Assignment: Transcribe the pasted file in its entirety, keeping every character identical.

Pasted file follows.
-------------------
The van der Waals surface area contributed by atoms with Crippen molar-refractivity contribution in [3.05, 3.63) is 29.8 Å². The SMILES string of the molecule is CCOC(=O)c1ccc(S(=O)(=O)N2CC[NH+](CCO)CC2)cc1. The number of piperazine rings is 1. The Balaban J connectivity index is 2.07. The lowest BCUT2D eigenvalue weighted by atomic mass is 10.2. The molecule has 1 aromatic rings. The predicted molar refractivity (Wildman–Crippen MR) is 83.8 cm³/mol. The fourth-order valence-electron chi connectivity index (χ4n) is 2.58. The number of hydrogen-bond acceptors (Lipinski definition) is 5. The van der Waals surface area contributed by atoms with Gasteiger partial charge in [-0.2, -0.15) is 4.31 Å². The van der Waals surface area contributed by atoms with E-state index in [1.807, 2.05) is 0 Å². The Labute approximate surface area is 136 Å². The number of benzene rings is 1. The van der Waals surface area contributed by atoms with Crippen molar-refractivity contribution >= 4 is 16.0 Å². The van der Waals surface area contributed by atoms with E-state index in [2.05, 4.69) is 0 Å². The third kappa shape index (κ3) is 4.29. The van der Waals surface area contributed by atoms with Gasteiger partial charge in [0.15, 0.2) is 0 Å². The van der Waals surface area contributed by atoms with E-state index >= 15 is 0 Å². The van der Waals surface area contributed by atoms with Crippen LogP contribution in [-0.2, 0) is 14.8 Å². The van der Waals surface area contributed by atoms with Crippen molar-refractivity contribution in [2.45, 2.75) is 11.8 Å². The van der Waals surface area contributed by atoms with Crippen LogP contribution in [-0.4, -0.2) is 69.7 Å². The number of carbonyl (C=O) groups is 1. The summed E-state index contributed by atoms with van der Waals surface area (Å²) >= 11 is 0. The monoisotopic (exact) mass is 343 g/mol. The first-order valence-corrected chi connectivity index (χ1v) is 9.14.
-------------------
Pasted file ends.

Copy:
The van der Waals surface area contributed by atoms with Crippen molar-refractivity contribution in [3.05, 3.63) is 29.8 Å². The SMILES string of the molecule is CCOC(=O)c1ccc(S(=O)(=O)N2CC[NH+](CCO)CC2)cc1. The number of piperazine rings is 1. The Balaban J connectivity index is 2.07. The lowest BCUT2D eigenvalue weighted by atomic mass is 10.2. The molecule has 1 aromatic rings. The predicted molar refractivity (Wildman–Crippen MR) is 83.8 cm³/mol. The fourth-order valence-electron chi connectivity index (χ4n) is 2.58. The number of hydrogen-bond acceptors (Lipinski definition) is 5. The van der Waals surface area contributed by atoms with Gasteiger partial charge in [-0.2, -0.15) is 4.31 Å². The van der Waals surface area contributed by atoms with E-state index in [1.807, 2.05) is 0 Å². The Labute approximate surface area is 136 Å². The number of benzene rings is 1. The van der Waals surface area contributed by atoms with Crippen molar-refractivity contribution >= 4 is 16.0 Å². The van der Waals surface area contributed by atoms with E-state index in [2.05, 4.69) is 0 Å². The third kappa shape index (κ3) is 4.29. The van der Waals surface area contributed by atoms with Gasteiger partial charge in [0.15, 0.2) is 0 Å². The van der Waals surface area contributed by atoms with E-state index >= 15 is 0 Å². The van der Waals surface area contributed by atoms with Crippen LogP contribution in [-0.2, 0) is 14.8 Å². The van der Waals surface area contributed by atoms with Crippen molar-refractivity contribution in [2.45, 2.75) is 11.8 Å². The van der Waals surface area contributed by atoms with Crippen LogP contribution in [-0.4, -0.2) is 69.7 Å². The number of carbonyl (C=O) groups is 1. The summed E-state index contributed by atoms with van der Waals surface area (Å²) >= 11 is 0. The monoisotopic (exact) mass is 343 g/mol. The first-order valence-corrected chi connectivity index (χ1v) is 9.14.